Posts Tagged ‘King James only debate’

This is one of the best examples of how KJVOist use circular reasoning and logical fallacy to defend King James Onlyism. I find it interesting how the guy in this video takes numbers and grammar to some how prove the NIV is Satanic.


In Believers Beware of Counterfeit King James Bibles we where warned about Satanic/evil men who tainted the KJV. The conclusion was that the 1769 KJV is 100% pure and all other KJV’s are corrupted. Now we have a rogue named Matthew Verschuur  in the KJV only movement claiming that the Cambridge Edition of the KJV is 100% perfect! How do we know which KJV is perfect? Why was the first KJV created in circa 1611 excluded from this on going debate? I would love to see these two KJVOist debate! Maybe just maybe, we will discover which KJV “god” moved over and blessed as 100% perfect.

I just wonder how (g)od goofed in 1611 and could not get it right the first time…

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ARE IMPURE EDITIONS OF THE KING JAMES BIBLE INERRANT?A typographical error is not actually an “error” in the Bible, because it is only a presentation error. The fact is that any KJB (of the proper tradition) is still presenting the same text and translation that is correct. The issue is not about “errancy”, but about purity of presentation. (The problem is if someone is thinking that an impure rendering is the truth, if it differs to the intended and proper presentation, especially when meaning is potentially altered.)If we have an inerrant text and translation, and yet we have many differing editions of it, we would also want to have the edition which has the standard spelling and that is free from perpetuated typographical errors. As a whole, the Pure Cambridge Edition is this, and I have presented electronic copies that are free from even little accidental one-off errors of the kind that are likely to appear in almost every book on the planet.However there are some so-called KJBs which are corrupt, because the text and translation have been altered, e.g. the margin notes interpolated, or so-called “archaic” words changed.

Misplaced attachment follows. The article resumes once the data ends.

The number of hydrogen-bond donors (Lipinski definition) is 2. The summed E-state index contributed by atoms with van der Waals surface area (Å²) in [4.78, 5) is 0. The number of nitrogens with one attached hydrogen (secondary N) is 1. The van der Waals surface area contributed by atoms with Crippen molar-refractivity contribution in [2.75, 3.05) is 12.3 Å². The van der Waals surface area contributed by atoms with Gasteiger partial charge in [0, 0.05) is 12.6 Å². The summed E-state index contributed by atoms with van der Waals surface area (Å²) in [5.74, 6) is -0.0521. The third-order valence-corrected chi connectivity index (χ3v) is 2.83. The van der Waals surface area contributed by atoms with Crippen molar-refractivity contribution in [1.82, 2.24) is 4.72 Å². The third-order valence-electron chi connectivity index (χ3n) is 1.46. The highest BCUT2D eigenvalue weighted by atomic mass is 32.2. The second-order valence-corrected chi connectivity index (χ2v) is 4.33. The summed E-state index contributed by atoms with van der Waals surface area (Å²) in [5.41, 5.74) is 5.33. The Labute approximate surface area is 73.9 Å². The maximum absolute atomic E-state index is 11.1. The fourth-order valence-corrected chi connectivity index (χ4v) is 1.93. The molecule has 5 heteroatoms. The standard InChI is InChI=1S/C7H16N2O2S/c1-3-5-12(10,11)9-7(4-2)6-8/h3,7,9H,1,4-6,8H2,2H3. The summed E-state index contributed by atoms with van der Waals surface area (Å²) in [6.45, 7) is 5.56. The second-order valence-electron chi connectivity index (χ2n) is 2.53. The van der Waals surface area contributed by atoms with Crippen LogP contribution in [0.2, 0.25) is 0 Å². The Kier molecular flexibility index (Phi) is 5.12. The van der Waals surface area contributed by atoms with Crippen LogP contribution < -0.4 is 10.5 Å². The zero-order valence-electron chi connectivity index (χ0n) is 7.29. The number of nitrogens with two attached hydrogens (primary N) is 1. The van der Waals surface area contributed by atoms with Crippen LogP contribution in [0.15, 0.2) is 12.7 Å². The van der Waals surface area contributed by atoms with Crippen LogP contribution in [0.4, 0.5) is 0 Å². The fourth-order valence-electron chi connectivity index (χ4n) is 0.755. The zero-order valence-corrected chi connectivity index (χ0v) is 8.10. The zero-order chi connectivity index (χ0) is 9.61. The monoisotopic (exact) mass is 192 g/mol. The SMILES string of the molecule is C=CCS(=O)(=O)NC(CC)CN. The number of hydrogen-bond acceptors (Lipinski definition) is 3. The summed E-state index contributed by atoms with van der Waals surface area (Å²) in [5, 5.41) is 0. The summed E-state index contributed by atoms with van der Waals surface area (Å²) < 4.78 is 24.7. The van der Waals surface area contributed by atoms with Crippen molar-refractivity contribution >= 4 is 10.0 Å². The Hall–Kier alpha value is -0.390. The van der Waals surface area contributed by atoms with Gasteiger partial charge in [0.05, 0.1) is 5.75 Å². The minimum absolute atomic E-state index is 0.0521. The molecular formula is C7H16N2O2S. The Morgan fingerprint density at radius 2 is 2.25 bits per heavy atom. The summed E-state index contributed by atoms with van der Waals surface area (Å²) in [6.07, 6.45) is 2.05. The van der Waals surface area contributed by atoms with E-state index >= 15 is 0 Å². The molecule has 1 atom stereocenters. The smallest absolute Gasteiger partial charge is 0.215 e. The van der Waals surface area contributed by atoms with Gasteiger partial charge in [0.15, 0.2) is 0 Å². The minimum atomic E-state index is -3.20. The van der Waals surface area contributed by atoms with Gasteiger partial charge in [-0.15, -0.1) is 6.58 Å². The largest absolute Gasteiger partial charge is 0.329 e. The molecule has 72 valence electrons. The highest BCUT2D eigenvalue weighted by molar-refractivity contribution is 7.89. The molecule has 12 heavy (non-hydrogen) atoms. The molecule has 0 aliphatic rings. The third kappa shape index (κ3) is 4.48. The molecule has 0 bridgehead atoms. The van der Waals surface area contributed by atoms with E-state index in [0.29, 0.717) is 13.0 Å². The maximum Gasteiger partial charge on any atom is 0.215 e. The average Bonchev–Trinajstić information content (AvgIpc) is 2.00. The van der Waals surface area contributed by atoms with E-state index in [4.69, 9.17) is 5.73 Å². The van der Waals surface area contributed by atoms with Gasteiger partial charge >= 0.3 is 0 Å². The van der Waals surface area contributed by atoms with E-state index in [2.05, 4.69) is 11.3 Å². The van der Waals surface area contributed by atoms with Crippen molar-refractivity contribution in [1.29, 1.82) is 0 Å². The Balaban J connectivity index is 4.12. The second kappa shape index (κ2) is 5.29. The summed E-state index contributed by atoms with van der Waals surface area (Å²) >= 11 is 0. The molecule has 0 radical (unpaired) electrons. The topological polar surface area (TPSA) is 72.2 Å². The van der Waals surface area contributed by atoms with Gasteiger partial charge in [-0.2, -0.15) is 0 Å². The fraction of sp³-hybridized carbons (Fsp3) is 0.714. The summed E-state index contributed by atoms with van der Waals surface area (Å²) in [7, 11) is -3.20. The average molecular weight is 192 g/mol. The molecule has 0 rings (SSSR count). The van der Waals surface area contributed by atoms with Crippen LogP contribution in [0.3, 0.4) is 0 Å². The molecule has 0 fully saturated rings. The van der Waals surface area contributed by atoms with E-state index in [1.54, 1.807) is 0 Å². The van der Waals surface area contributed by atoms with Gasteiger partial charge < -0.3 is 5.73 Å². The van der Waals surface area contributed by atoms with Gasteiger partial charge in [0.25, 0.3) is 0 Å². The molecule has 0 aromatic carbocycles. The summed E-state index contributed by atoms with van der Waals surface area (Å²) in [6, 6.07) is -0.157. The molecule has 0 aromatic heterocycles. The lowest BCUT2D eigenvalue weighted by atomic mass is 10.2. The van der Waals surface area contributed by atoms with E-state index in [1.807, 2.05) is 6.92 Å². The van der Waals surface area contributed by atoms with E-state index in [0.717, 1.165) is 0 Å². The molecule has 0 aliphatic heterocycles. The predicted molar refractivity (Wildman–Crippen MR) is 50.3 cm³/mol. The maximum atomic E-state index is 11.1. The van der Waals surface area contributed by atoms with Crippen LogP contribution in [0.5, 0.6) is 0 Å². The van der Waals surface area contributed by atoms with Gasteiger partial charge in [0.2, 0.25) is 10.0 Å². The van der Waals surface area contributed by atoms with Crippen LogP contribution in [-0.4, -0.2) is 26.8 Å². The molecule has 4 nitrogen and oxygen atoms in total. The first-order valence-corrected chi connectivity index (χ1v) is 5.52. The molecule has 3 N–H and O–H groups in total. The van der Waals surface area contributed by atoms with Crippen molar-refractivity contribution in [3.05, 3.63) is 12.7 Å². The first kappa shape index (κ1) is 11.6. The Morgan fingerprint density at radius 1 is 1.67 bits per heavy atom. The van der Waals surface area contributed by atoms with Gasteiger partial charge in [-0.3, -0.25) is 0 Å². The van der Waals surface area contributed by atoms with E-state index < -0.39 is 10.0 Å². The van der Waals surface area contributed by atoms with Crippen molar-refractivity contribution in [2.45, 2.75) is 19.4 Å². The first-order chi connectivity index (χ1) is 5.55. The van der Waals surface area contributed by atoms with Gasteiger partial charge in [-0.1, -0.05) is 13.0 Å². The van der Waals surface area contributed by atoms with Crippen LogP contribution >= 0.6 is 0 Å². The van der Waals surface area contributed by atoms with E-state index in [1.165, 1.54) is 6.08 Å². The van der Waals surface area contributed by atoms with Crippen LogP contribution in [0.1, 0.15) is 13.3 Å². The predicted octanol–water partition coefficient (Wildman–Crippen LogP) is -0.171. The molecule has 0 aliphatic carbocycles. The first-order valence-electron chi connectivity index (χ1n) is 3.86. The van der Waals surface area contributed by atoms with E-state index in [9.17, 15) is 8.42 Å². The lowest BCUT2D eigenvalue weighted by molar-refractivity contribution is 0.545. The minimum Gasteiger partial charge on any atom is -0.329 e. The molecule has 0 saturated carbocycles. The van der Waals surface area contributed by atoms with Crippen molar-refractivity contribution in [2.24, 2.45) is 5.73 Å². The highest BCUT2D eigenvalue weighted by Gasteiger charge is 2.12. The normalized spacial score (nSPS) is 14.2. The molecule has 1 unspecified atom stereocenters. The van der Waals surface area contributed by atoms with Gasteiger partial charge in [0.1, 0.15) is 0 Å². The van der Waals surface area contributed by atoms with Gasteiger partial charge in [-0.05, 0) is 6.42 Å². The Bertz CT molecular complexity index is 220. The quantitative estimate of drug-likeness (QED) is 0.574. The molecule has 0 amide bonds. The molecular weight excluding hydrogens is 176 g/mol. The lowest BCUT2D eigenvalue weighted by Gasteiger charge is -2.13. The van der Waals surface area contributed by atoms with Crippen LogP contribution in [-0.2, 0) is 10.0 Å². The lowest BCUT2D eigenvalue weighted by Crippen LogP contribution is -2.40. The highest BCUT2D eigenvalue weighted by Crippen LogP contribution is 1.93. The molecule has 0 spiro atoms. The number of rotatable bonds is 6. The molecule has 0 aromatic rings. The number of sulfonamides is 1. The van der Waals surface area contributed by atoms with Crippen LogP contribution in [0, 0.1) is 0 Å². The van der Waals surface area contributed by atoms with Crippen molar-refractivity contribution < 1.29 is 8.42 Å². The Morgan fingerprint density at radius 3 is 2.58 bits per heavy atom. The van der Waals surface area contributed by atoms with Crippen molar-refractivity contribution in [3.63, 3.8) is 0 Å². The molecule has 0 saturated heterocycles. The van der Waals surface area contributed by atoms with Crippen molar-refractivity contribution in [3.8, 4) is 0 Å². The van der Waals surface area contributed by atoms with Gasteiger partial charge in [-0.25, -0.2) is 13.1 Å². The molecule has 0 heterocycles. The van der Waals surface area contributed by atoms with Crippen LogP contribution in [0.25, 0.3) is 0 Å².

The point is that the proper intended message and meaning of the KJB is linked with the most accurate presentation. This does not mean that present impure copies, or old copies are wrong or not “real Bibles”, but it does mean that there are places where there was potentially a question, for example, should it be “ye” or “he” in Jeremiah 34:16? Resolving this has been taking into account many factors, such as, the Hebrew, the 1611 Edition, the 1769 Edition, various opinions, and other such things. But the foundation is that God has provided out of history a completely correct edition, for which there is a witness to in a great consensus of literally millions of copies. By receiving the true edition, which is in line with God’s promise of having the seven-times purified Word, we have the responsibility to study the issue, and seeing that these things be so. (All kinds of internal and external evidences vindicate the PCE, and show it to be presentationally superior to any other edition at any place of difference.)

Also, I would point out that to have a standard copy of the King James Bible is an idea that a non-KJB person could accept, even if they do not accept that it is the pure presentation of the perfect version of God’s Word in English for the world. (After all, scholars accept the logic of having the “Cambridge standard Shakespeare” etc.)

Some presently printed Bibles are going to be closer to the “pure” edition than others, e.g. a Pitt Minion Cambridge, which was once a PCE, may now still be fairly close since Cambridge has been making changes away from the pure.